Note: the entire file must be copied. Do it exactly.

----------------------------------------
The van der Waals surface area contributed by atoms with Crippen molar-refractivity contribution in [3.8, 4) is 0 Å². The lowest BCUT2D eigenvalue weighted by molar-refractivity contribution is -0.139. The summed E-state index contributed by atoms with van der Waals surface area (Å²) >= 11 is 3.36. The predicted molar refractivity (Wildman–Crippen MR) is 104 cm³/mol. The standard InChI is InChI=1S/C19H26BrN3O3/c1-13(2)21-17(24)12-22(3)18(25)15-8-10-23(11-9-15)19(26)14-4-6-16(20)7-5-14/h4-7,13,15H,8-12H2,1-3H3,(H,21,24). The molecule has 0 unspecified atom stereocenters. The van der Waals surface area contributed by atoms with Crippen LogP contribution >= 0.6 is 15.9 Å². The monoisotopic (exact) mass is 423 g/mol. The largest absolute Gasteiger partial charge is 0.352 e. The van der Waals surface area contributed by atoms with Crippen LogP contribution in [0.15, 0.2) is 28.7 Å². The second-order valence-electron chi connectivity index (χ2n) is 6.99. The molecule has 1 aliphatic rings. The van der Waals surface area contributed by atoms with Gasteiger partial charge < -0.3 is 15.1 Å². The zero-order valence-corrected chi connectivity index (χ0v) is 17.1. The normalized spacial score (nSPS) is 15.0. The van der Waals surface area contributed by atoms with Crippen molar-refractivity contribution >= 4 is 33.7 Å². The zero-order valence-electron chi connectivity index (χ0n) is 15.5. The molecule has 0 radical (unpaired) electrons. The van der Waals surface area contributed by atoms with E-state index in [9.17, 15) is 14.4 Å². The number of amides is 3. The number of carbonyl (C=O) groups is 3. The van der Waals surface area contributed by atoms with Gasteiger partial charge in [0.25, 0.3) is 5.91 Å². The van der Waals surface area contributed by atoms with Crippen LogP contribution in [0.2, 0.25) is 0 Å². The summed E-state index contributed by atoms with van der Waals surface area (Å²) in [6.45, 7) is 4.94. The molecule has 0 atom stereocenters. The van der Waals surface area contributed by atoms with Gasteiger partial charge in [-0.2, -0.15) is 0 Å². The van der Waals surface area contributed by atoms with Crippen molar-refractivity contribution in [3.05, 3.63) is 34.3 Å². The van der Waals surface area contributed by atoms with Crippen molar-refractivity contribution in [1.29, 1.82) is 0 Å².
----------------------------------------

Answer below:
The van der Waals surface area contributed by atoms with Crippen molar-refractivity contribution in [3.8, 4) is 0 Å². The lowest BCUT2D eigenvalue weighted by molar-refractivity contribution is -0.139. The summed E-state index contributed by atoms with van der Waals surface area (Å²) >= 11 is 3.36. The predicted molar refractivity (Wildman–Crippen MR) is 104 cm³/mol. The standard InChI is InChI=1S/C19H26BrN3O3/c1-13(2)21-17(24)12-22(3)18(25)15-8-10-23(11-9-15)19(26)14-4-6-16(20)7-5-14/h4-7,13,15H,8-12H2,1-3H3,(H,21,24). The molecule has 0 unspecified atom stereocenters. The van der Waals surface area contributed by atoms with Crippen LogP contribution >= 0.6 is 15.9 Å². The monoisotopic (exact) mass is 423 g/mol. The largest absolute Gasteiger partial charge is 0.352 e. The van der Waals surface area contributed by atoms with Crippen LogP contribution in [0.15, 0.2) is 28.7 Å². The second-order valence-electron chi connectivity index (χ2n) is 6.99. The molecule has 1 aliphatic rings. The van der Waals surface area contributed by atoms with Gasteiger partial charge < -0.3 is 15.1 Å². The zero-order valence-corrected chi connectivity index (χ0v) is 17.1. The normalized spacial score (nSPS) is 15.0. The van der Waals surface area contributed by atoms with Crippen molar-refractivity contribution >= 4 is 33.7 Å². The zero-order valence-electron chi connectivity index (χ0n) is 15.5. The molecule has 0 radical (unpaired) electrons. The van der Waals surface area contributed by atoms with E-state index in [9.17, 15) is 14.4 Å². The number of amides is 3. The number of carbonyl (C=O) groups is 3. The van der Waals surface area contributed by atoms with Gasteiger partial charge in [0.25, 0.3) is 5.91 Å². The van der Waals surface area contributed by atoms with Crippen LogP contribution in [0.2, 0.25) is 0 Å². The summed E-state index contributed by atoms with van der Waals surface area (Å²) in [6.45, 7) is 4.94. The molecule has 0 atom stereocenters. The van der Waals surface area contributed by atoms with Gasteiger partial charge in [-0.2, -0.15) is 0 Å². The van der Waals surface area contributed by atoms with Crippen molar-refractivity contribution in [3.05, 3.63) is 34.3 Å². The van der Waals surface area contributed by atoms with Crippen molar-refractivity contribution in [1.29, 1.82) is 0 Å².